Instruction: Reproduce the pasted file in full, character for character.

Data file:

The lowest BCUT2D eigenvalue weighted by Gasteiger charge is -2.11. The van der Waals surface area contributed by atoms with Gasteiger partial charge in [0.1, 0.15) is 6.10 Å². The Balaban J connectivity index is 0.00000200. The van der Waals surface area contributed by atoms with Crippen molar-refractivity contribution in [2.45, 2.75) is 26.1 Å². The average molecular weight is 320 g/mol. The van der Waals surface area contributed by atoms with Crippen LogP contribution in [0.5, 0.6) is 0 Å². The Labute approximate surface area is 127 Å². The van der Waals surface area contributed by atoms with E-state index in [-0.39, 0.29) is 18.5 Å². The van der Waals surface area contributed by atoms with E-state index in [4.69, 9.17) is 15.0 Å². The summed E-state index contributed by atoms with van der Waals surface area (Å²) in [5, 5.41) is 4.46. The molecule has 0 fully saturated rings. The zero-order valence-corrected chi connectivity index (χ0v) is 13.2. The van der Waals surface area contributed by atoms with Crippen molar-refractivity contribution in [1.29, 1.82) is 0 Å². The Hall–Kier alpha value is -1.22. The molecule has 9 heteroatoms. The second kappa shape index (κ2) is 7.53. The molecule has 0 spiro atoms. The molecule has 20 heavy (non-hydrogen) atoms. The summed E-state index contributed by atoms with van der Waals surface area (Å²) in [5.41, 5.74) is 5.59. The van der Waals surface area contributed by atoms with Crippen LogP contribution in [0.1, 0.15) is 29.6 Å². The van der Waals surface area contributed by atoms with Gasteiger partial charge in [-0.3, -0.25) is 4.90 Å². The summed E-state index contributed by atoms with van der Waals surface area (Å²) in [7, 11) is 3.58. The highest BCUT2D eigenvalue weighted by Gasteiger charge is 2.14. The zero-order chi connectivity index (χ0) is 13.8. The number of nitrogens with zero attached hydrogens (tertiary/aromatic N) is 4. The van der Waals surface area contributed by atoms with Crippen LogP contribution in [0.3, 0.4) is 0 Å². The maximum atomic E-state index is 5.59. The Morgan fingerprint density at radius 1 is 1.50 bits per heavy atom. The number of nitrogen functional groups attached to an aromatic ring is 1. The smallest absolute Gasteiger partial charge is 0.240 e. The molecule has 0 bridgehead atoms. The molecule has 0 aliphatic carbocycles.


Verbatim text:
The lowest BCUT2D eigenvalue weighted by Gasteiger charge is -2.11. The van der Waals surface area contributed by atoms with Gasteiger partial charge in [0.1, 0.15) is 6.10 Å². The Balaban J connectivity index is 0.00000200. The van der Waals surface area contributed by atoms with Crippen molar-refractivity contribution in [2.45, 2.75) is 26.1 Å². The average molecular weight is 320 g/mol. The van der Waals surface area contributed by atoms with Crippen LogP contribution in [0.5, 0.6) is 0 Å². The Labute approximate surface area is 127 Å². The van der Waals surface area contributed by atoms with E-state index in [-0.39, 0.29) is 18.5 Å². The van der Waals surface area contributed by atoms with E-state index in [4.69, 9.17) is 15.0 Å². The summed E-state index contributed by atoms with van der Waals surface area (Å²) in [5, 5.41) is 4.46. The molecule has 0 fully saturated rings. The zero-order valence-corrected chi connectivity index (χ0v) is 13.2. The van der Waals surface area contributed by atoms with Crippen molar-refractivity contribution in [1.29, 1.82) is 0 Å². The Hall–Kier alpha value is -1.22. The molecule has 9 heteroatoms. The second kappa shape index (κ2) is 7.53. The molecule has 0 spiro atoms. The molecule has 20 heavy (non-hydrogen) atoms. The summed E-state index contributed by atoms with van der Waals surface area (Å²) in [5.41, 5.74) is 5.59. The van der Waals surface area contributed by atoms with Crippen LogP contribution in [0.1, 0.15) is 29.6 Å². The van der Waals surface area contributed by atoms with Gasteiger partial charge in [-0.3, -0.25) is 4.90 Å². The summed E-state index contributed by atoms with van der Waals surface area (Å²) in [7, 11) is 3.58. The highest BCUT2D eigenvalue weighted by Gasteiger charge is 2.14. The zero-order chi connectivity index (χ0) is 13.8. The number of nitrogens with zero attached hydrogens (tertiary/aromatic N) is 4. The van der Waals surface area contributed by atoms with Crippen LogP contribution in [0.3, 0.4) is 0 Å². The maximum atomic E-state index is 5.59. The Morgan fingerprint density at radius 1 is 1.50 bits per heavy atom. The number of nitrogen functional groups attached to an aromatic ring is 1. The smallest absolute Gasteiger partial charge is 0.240 e. The molecule has 0 bridgehead atoms. The molecule has 0 aliphatic carbocycles.